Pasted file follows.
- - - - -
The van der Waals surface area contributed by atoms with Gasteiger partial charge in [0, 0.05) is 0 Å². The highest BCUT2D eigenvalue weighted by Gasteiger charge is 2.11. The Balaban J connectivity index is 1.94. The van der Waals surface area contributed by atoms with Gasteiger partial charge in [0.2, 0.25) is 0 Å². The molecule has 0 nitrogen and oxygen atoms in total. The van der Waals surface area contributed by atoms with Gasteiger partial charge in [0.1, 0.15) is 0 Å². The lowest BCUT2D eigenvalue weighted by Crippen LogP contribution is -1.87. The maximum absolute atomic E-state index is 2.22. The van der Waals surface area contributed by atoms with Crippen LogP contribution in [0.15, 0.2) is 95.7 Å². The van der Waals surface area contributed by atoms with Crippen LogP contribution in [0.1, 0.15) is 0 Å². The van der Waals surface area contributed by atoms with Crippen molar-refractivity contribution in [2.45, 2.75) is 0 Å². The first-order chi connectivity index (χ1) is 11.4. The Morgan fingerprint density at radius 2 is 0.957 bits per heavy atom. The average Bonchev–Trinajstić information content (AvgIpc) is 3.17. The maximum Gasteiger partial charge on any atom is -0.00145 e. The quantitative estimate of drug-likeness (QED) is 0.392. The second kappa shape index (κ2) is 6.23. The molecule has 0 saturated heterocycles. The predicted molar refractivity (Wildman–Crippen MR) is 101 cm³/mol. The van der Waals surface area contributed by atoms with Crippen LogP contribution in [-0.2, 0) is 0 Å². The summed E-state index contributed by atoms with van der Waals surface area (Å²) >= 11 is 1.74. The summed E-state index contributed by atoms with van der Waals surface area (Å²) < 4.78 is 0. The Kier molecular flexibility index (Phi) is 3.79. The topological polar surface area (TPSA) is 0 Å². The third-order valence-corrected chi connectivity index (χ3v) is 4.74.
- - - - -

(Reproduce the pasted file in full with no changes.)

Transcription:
The van der Waals surface area contributed by atoms with Gasteiger partial charge in [0, 0.05) is 0 Å². The highest BCUT2D eigenvalue weighted by Gasteiger charge is 2.11. The Balaban J connectivity index is 1.94. The van der Waals surface area contributed by atoms with Gasteiger partial charge in [0.2, 0.25) is 0 Å². The molecule has 0 nitrogen and oxygen atoms in total. The van der Waals surface area contributed by atoms with Gasteiger partial charge in [0.1, 0.15) is 0 Å². The lowest BCUT2D eigenvalue weighted by Crippen LogP contribution is -1.87. The maximum absolute atomic E-state index is 2.22. The van der Waals surface area contributed by atoms with Crippen LogP contribution in [0.15, 0.2) is 95.7 Å². The van der Waals surface area contributed by atoms with Crippen LogP contribution in [0.1, 0.15) is 0 Å². The van der Waals surface area contributed by atoms with Crippen molar-refractivity contribution in [2.45, 2.75) is 0 Å². The first-order chi connectivity index (χ1) is 11.4. The Morgan fingerprint density at radius 2 is 0.957 bits per heavy atom. The average Bonchev–Trinajstić information content (AvgIpc) is 3.17. The maximum Gasteiger partial charge on any atom is -0.00145 e. The quantitative estimate of drug-likeness (QED) is 0.392. The second kappa shape index (κ2) is 6.23. The molecule has 0 saturated heterocycles. The predicted molar refractivity (Wildman–Crippen MR) is 101 cm³/mol. The van der Waals surface area contributed by atoms with Crippen LogP contribution in [-0.2, 0) is 0 Å². The summed E-state index contributed by atoms with van der Waals surface area (Å²) >= 11 is 1.74. The summed E-state index contributed by atoms with van der Waals surface area (Å²) < 4.78 is 0. The Kier molecular flexibility index (Phi) is 3.79. The topological polar surface area (TPSA) is 0 Å². The third-order valence-corrected chi connectivity index (χ3v) is 4.74.